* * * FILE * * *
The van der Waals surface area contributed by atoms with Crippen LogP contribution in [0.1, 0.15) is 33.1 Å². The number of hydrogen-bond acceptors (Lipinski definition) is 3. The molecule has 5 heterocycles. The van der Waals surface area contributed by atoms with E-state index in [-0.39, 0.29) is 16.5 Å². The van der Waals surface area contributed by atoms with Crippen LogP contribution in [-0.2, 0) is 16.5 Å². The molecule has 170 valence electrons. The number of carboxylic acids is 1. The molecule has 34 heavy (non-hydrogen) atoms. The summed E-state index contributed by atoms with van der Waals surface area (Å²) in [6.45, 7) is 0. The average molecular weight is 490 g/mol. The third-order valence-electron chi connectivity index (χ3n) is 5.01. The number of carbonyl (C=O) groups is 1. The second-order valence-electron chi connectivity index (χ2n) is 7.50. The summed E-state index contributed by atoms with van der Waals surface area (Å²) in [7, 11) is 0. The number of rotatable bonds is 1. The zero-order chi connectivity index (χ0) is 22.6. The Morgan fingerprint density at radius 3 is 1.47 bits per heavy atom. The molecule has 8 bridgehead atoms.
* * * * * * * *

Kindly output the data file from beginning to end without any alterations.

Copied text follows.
The van der Waals surface area contributed by atoms with Crippen LogP contribution in [0.1, 0.15) is 33.1 Å². The number of hydrogen-bond acceptors (Lipinski definition) is 3. The molecule has 5 heterocycles. The van der Waals surface area contributed by atoms with E-state index in [-0.39, 0.29) is 16.5 Å². The van der Waals surface area contributed by atoms with Crippen LogP contribution in [-0.2, 0) is 16.5 Å². The molecule has 170 valence electrons. The number of carboxylic acids is 1. The molecule has 34 heavy (non-hydrogen) atoms. The summed E-state index contributed by atoms with van der Waals surface area (Å²) in [6.45, 7) is 0. The average molecular weight is 490 g/mol. The third-order valence-electron chi connectivity index (χ3n) is 5.01. The number of carbonyl (C=O) groups is 1. The second-order valence-electron chi connectivity index (χ2n) is 7.50. The summed E-state index contributed by atoms with van der Waals surface area (Å²) in [7, 11) is 0. The number of rotatable bonds is 1. The zero-order chi connectivity index (χ0) is 22.6. The Morgan fingerprint density at radius 3 is 1.47 bits per heavy atom. The molecule has 8 bridgehead atoms.